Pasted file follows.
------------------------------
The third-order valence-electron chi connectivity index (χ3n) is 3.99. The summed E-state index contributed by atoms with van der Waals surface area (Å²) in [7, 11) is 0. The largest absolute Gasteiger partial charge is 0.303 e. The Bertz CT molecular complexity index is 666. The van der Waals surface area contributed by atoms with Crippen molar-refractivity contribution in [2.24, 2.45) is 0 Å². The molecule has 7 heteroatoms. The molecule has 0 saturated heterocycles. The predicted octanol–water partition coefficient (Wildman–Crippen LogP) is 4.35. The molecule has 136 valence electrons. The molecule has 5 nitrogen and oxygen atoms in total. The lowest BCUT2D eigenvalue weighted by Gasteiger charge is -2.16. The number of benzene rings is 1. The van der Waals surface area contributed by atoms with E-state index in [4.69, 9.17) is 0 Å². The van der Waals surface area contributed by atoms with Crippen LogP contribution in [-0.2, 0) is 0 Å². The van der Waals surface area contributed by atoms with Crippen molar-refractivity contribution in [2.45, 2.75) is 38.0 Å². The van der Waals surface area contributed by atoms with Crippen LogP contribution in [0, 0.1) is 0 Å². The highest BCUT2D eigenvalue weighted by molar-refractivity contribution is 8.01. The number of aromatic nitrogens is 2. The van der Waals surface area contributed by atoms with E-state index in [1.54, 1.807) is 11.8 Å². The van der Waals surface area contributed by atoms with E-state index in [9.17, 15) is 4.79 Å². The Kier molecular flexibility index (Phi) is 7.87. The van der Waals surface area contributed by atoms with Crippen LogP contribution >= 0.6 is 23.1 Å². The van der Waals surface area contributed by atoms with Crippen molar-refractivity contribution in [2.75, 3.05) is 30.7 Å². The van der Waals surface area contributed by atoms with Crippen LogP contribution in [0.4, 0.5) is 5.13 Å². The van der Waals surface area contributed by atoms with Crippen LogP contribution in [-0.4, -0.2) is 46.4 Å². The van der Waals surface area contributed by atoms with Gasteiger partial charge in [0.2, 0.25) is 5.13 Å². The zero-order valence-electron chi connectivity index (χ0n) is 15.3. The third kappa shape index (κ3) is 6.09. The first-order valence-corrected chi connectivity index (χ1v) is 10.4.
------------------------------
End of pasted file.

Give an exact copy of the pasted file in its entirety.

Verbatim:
The third-order valence-electron chi connectivity index (χ3n) is 3.99. The summed E-state index contributed by atoms with van der Waals surface area (Å²) in [7, 11) is 0. The largest absolute Gasteiger partial charge is 0.303 e. The Bertz CT molecular complexity index is 666. The van der Waals surface area contributed by atoms with Crippen molar-refractivity contribution in [2.24, 2.45) is 0 Å². The molecule has 7 heteroatoms. The molecule has 0 saturated heterocycles. The predicted octanol–water partition coefficient (Wildman–Crippen LogP) is 4.35. The molecule has 136 valence electrons. The molecule has 5 nitrogen and oxygen atoms in total. The lowest BCUT2D eigenvalue weighted by Gasteiger charge is -2.16. The number of benzene rings is 1. The van der Waals surface area contributed by atoms with E-state index in [4.69, 9.17) is 0 Å². The van der Waals surface area contributed by atoms with Crippen LogP contribution in [-0.2, 0) is 0 Å². The van der Waals surface area contributed by atoms with Crippen molar-refractivity contribution in [2.45, 2.75) is 38.0 Å². The van der Waals surface area contributed by atoms with Crippen LogP contribution in [0, 0.1) is 0 Å². The highest BCUT2D eigenvalue weighted by molar-refractivity contribution is 8.01. The number of aromatic nitrogens is 2. The van der Waals surface area contributed by atoms with E-state index in [1.54, 1.807) is 11.8 Å². The van der Waals surface area contributed by atoms with E-state index in [9.17, 15) is 4.79 Å². The Kier molecular flexibility index (Phi) is 7.87. The van der Waals surface area contributed by atoms with Crippen LogP contribution >= 0.6 is 23.1 Å². The van der Waals surface area contributed by atoms with Crippen molar-refractivity contribution in [2.75, 3.05) is 30.7 Å². The van der Waals surface area contributed by atoms with Crippen LogP contribution in [0.4, 0.5) is 5.13 Å². The van der Waals surface area contributed by atoms with Crippen LogP contribution in [-0.4, -0.2) is 46.4 Å². The van der Waals surface area contributed by atoms with Gasteiger partial charge in [0.2, 0.25) is 5.13 Å². The zero-order valence-electron chi connectivity index (χ0n) is 15.3. The third kappa shape index (κ3) is 6.09. The first-order valence-corrected chi connectivity index (χ1v) is 10.4.